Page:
Demonstrations in Pakistan against the “blasphemy” of depicting Mohammed have grown in size since the survivors of the Charlie Hebdo massacre published a reduced-size paper with the prophet on its front page last Wednesday.
“Down with Charlie Hebdo! Down with the blasphemers!” the thousands-strong crowd in Kaarachi chanted.
The protest was called by Sunni Tehreek, a political-religious movement set up in the 1990s by supporters the Barelvi school of Sunni Islam.
Although the Barelvi are opposed to the Deobandi school, whose madrassas trained many Taliban leaders, they have become more vocal recently, particularly on questions like blasphemy.
The demonstrators demanded that the Organisation of the Islamic Conference and the United Nations take action against publications they consider blasphemous and called on the Pakistani government to put pressure on them to do so.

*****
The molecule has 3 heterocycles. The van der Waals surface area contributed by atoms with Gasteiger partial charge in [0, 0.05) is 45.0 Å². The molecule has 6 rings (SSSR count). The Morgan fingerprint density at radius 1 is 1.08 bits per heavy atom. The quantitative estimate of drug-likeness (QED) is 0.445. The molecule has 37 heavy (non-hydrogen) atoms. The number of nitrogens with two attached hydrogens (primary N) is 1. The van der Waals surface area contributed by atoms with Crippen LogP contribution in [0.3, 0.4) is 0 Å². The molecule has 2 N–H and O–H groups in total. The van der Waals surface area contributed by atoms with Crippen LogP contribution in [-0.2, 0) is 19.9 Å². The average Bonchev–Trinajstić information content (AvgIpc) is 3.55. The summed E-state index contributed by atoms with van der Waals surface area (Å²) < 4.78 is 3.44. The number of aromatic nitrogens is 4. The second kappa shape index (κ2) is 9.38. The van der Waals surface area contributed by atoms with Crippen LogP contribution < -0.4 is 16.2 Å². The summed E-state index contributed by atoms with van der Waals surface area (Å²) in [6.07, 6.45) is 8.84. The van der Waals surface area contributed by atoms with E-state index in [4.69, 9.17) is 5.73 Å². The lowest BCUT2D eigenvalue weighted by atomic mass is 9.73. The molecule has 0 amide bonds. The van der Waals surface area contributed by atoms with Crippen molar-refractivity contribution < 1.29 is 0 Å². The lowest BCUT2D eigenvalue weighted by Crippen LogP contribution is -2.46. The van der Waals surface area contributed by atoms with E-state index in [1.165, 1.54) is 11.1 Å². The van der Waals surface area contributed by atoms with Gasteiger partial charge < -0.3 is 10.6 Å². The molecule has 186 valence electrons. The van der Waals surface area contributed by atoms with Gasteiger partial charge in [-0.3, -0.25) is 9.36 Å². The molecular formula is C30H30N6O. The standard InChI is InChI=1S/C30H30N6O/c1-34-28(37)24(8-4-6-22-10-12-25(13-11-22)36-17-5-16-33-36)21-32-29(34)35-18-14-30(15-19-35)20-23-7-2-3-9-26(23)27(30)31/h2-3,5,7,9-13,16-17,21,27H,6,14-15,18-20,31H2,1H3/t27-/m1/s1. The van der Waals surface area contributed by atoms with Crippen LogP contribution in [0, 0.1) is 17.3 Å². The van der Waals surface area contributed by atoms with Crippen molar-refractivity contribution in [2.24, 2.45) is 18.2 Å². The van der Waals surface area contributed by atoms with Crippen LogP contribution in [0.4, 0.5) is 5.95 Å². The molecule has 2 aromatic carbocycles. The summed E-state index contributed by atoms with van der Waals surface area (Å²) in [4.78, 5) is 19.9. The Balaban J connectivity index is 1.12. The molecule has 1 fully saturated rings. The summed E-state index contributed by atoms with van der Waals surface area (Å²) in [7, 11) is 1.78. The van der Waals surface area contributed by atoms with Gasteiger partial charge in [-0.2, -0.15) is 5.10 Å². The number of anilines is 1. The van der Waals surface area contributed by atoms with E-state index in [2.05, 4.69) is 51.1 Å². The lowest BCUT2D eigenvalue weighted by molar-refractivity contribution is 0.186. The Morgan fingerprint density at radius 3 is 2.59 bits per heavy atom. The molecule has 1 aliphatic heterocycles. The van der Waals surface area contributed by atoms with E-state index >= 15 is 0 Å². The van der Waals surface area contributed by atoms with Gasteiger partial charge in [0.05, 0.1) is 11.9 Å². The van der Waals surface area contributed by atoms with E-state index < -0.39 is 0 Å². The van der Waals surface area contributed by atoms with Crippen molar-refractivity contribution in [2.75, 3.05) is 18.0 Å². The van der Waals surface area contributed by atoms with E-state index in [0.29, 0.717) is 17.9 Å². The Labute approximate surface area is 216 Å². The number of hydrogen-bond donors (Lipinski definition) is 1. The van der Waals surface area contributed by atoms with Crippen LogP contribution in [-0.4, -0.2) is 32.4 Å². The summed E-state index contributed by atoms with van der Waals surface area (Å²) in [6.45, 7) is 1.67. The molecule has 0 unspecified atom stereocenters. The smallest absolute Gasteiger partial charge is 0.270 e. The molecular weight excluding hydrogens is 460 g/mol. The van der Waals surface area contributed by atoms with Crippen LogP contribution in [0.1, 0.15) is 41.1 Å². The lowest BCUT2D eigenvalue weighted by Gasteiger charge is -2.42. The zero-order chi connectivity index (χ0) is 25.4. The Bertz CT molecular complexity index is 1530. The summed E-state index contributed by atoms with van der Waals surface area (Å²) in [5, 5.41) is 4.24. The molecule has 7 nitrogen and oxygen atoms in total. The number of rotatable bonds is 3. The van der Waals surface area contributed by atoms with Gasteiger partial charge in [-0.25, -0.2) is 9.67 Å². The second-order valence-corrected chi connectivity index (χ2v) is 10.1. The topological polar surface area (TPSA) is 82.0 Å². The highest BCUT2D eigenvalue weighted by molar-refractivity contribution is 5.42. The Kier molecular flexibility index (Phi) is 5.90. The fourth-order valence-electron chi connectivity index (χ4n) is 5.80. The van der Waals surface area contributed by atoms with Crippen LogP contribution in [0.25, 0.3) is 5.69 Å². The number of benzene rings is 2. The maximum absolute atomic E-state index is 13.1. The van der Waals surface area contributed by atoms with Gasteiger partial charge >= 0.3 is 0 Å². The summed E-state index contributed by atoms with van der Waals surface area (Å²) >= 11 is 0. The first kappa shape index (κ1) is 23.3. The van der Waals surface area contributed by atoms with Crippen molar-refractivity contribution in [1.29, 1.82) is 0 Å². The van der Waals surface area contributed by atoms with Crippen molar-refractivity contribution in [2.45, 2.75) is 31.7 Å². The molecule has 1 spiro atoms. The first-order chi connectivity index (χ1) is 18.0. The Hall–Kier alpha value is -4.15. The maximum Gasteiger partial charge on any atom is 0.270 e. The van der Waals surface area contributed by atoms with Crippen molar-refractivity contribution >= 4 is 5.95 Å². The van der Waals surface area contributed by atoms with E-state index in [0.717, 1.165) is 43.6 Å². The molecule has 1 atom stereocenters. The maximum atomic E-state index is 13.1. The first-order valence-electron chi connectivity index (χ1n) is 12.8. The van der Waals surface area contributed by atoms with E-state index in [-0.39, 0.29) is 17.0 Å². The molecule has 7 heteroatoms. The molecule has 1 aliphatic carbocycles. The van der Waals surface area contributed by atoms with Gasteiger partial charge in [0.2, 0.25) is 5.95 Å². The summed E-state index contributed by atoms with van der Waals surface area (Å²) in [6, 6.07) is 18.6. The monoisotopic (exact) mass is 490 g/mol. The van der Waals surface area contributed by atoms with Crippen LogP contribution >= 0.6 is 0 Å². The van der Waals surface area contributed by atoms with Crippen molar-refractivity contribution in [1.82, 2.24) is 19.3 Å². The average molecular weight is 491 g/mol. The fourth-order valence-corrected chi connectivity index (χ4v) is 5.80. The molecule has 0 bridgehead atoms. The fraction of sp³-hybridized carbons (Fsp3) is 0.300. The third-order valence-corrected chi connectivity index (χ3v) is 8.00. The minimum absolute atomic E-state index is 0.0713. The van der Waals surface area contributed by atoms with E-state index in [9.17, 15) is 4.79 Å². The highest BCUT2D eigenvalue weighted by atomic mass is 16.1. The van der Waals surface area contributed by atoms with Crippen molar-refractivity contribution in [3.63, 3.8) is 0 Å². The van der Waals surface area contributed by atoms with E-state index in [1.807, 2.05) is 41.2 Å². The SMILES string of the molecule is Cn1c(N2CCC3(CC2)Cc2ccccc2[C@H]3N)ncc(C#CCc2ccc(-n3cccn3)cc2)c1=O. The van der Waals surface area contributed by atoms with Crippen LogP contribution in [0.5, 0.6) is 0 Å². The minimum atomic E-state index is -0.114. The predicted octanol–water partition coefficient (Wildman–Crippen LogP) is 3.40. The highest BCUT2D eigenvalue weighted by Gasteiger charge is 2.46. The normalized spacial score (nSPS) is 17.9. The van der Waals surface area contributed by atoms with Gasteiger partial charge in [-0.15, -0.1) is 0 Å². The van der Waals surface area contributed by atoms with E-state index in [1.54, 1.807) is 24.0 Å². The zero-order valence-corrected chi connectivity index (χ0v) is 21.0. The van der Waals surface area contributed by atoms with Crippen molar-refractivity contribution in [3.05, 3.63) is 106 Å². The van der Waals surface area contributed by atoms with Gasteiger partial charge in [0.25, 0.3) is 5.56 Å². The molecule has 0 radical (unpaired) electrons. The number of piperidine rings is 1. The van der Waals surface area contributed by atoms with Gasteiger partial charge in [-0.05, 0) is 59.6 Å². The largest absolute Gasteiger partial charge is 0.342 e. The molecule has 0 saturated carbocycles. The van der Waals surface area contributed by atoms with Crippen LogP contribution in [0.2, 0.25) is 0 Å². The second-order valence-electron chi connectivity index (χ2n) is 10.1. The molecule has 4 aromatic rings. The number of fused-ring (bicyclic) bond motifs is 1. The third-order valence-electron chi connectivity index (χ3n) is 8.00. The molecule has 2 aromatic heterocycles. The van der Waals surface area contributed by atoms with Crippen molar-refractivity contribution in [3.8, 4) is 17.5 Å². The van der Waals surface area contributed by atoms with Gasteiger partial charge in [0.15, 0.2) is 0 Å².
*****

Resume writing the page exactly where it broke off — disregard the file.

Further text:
Sunni Tehreek leader Sarwat Qadri declared that anyone making blasphemous remarks or publishing “anti-Islam” content will face “retaliation” from Muslims.
A smaller protest took place in the west Pakistani city of Quetta.
Islamist parties have called for demonstrations across the country after Friday prayers and protest camps to be set up in some cities.
They have called for a boycott of countries that have allowed the publication of content they deem blasphemous.
The leader of the Jamaat-e-Islami religious party, Hafiz Naeem-ur-Rehman, on Wednesday said he was organising a “million march” on 25 January.
In neighbouring Afghanistan about 50 people demonstrated outside the French embassy in Kabul, chanting “France, you are the devil!”.